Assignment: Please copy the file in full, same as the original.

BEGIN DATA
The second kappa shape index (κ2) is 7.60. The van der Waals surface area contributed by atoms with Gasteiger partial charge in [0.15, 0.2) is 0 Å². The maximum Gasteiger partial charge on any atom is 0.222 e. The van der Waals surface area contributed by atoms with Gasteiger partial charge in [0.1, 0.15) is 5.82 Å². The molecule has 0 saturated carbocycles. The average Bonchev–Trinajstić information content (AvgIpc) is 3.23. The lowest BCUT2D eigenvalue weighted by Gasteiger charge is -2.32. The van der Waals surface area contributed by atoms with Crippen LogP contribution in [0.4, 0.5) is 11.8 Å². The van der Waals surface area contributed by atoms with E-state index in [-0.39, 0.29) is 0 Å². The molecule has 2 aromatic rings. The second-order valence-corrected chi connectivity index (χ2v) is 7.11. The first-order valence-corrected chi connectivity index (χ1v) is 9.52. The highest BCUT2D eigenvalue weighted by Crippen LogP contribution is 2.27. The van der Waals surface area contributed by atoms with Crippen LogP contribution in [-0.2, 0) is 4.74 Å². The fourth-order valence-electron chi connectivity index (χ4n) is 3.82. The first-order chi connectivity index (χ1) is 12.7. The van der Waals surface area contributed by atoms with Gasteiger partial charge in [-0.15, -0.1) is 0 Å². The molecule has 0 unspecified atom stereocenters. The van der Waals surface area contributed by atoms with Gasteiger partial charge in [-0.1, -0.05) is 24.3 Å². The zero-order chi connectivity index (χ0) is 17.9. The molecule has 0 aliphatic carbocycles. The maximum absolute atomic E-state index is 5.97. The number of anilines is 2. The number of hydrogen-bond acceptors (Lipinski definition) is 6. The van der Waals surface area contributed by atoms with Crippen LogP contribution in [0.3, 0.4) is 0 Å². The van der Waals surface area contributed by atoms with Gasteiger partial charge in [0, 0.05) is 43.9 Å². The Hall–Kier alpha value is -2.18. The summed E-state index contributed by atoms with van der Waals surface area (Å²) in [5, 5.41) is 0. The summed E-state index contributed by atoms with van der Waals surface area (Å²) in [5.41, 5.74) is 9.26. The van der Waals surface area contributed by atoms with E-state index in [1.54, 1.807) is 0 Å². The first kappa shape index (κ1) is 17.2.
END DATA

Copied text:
The second kappa shape index (κ2) is 7.60. The van der Waals surface area contributed by atoms with Gasteiger partial charge in [0.15, 0.2) is 0 Å². The maximum Gasteiger partial charge on any atom is 0.222 e. The van der Waals surface area contributed by atoms with Gasteiger partial charge in [0.1, 0.15) is 5.82 Å². The molecule has 0 saturated carbocycles. The average Bonchev–Trinajstić information content (AvgIpc) is 3.23. The lowest BCUT2D eigenvalue weighted by Gasteiger charge is -2.32. The van der Waals surface area contributed by atoms with Crippen LogP contribution in [0.4, 0.5) is 11.8 Å². The van der Waals surface area contributed by atoms with E-state index in [-0.39, 0.29) is 0 Å². The molecule has 2 aromatic rings. The second-order valence-corrected chi connectivity index (χ2v) is 7.11. The first-order valence-corrected chi connectivity index (χ1v) is 9.52. The highest BCUT2D eigenvalue weighted by Crippen LogP contribution is 2.27. The van der Waals surface area contributed by atoms with Crippen LogP contribution in [-0.2, 0) is 4.74 Å². The fourth-order valence-electron chi connectivity index (χ4n) is 3.82. The first-order chi connectivity index (χ1) is 12.7. The van der Waals surface area contributed by atoms with Gasteiger partial charge in [-0.15, -0.1) is 0 Å². The molecule has 0 unspecified atom stereocenters. The van der Waals surface area contributed by atoms with Gasteiger partial charge in [-0.1, -0.05) is 24.3 Å². The zero-order chi connectivity index (χ0) is 17.9. The molecule has 0 aliphatic carbocycles. The maximum absolute atomic E-state index is 5.97. The number of anilines is 2. The number of hydrogen-bond acceptors (Lipinski definition) is 6. The van der Waals surface area contributed by atoms with Crippen LogP contribution in [0.3, 0.4) is 0 Å². The van der Waals surface area contributed by atoms with Gasteiger partial charge in [0, 0.05) is 43.9 Å². The Hall–Kier alpha value is -2.18. The summed E-state index contributed by atoms with van der Waals surface area (Å²) in [5, 5.41) is 0. The summed E-state index contributed by atoms with van der Waals surface area (Å²) in [5.41, 5.74) is 9.26. The van der Waals surface area contributed by atoms with E-state index in [1.54, 1.807) is 0 Å². The first kappa shape index (κ1) is 17.2.